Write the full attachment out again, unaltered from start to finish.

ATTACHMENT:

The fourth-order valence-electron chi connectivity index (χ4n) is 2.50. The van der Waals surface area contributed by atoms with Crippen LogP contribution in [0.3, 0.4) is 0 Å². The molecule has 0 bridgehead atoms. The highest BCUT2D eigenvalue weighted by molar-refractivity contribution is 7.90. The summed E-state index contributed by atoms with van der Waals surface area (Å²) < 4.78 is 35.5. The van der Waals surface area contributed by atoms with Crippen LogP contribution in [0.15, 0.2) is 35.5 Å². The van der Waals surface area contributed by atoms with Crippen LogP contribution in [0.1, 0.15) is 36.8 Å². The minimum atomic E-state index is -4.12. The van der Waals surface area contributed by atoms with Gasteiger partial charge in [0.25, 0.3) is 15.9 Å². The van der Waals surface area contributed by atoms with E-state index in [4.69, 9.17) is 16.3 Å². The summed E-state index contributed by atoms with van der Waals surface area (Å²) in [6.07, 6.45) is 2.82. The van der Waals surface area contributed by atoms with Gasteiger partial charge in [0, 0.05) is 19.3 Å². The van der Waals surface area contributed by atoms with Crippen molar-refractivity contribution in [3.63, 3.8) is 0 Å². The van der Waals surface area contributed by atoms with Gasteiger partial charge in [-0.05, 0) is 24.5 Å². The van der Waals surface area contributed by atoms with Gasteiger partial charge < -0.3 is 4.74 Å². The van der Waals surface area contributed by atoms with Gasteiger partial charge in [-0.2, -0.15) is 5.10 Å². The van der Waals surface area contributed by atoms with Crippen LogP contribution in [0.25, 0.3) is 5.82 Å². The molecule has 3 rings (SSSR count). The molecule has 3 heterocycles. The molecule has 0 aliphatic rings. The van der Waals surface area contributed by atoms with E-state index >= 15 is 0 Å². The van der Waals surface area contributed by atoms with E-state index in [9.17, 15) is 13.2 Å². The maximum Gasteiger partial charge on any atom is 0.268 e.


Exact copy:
The fourth-order valence-electron chi connectivity index (χ4n) is 2.50. The van der Waals surface area contributed by atoms with Crippen LogP contribution in [0.3, 0.4) is 0 Å². The molecule has 0 bridgehead atoms. The highest BCUT2D eigenvalue weighted by molar-refractivity contribution is 7.90. The summed E-state index contributed by atoms with van der Waals surface area (Å²) < 4.78 is 35.5. The van der Waals surface area contributed by atoms with Crippen LogP contribution in [0.15, 0.2) is 35.5 Å². The van der Waals surface area contributed by atoms with Crippen LogP contribution in [0.1, 0.15) is 36.8 Å². The minimum atomic E-state index is -4.12. The van der Waals surface area contributed by atoms with Gasteiger partial charge in [0.25, 0.3) is 15.9 Å². The van der Waals surface area contributed by atoms with E-state index in [4.69, 9.17) is 16.3 Å². The summed E-state index contributed by atoms with van der Waals surface area (Å²) in [6.07, 6.45) is 2.82. The van der Waals surface area contributed by atoms with Gasteiger partial charge in [0, 0.05) is 19.3 Å². The van der Waals surface area contributed by atoms with Crippen molar-refractivity contribution in [3.63, 3.8) is 0 Å². The van der Waals surface area contributed by atoms with Gasteiger partial charge in [-0.05, 0) is 24.5 Å². The van der Waals surface area contributed by atoms with Gasteiger partial charge < -0.3 is 4.74 Å². The van der Waals surface area contributed by atoms with Gasteiger partial charge in [-0.2, -0.15) is 5.10 Å². The van der Waals surface area contributed by atoms with Crippen LogP contribution in [0.25, 0.3) is 5.82 Å². The molecule has 3 rings (SSSR count). The molecule has 3 heterocycles. The molecule has 0 aliphatic rings. The van der Waals surface area contributed by atoms with E-state index >= 15 is 0 Å². The van der Waals surface area contributed by atoms with E-state index in [9.17, 15) is 13.2 Å². The maximum Gasteiger partial charge on any atom is 0.268 e.